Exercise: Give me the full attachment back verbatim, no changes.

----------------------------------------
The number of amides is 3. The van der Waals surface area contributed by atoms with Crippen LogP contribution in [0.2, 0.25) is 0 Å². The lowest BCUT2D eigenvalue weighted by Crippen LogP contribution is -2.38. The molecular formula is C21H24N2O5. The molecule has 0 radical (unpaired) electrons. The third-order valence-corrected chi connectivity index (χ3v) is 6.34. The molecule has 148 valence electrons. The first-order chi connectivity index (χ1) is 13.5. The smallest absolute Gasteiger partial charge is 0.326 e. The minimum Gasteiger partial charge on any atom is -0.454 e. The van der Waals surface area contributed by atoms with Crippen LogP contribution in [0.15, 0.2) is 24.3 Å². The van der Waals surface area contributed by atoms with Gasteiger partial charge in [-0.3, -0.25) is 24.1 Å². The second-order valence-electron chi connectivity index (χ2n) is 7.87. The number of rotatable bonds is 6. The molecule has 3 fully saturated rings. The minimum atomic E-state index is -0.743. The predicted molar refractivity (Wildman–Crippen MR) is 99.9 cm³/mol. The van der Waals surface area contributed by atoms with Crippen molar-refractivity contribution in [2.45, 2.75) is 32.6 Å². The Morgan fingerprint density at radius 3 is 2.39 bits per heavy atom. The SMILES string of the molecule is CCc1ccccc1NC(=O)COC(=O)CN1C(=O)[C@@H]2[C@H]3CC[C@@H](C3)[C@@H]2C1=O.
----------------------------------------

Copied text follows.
The number of amides is 3. The van der Waals surface area contributed by atoms with Crippen LogP contribution in [0.2, 0.25) is 0 Å². The lowest BCUT2D eigenvalue weighted by Crippen LogP contribution is -2.38. The molecular formula is C21H24N2O5. The molecule has 0 radical (unpaired) electrons. The third-order valence-corrected chi connectivity index (χ3v) is 6.34. The molecule has 148 valence electrons. The first-order chi connectivity index (χ1) is 13.5. The smallest absolute Gasteiger partial charge is 0.326 e. The minimum Gasteiger partial charge on any atom is -0.454 e. The van der Waals surface area contributed by atoms with Crippen LogP contribution in [0.15, 0.2) is 24.3 Å². The van der Waals surface area contributed by atoms with Gasteiger partial charge in [-0.3, -0.25) is 24.1 Å². The second-order valence-electron chi connectivity index (χ2n) is 7.87. The number of rotatable bonds is 6. The molecule has 3 fully saturated rings. The minimum atomic E-state index is -0.743. The predicted molar refractivity (Wildman–Crippen MR) is 99.9 cm³/mol. The van der Waals surface area contributed by atoms with Crippen molar-refractivity contribution in [2.45, 2.75) is 32.6 Å². The Morgan fingerprint density at radius 3 is 2.39 bits per heavy atom. The SMILES string of the molecule is CCc1ccccc1NC(=O)COC(=O)CN1C(=O)[C@@H]2[C@H]3CC[C@@H](C3)[C@@H]2C1=O.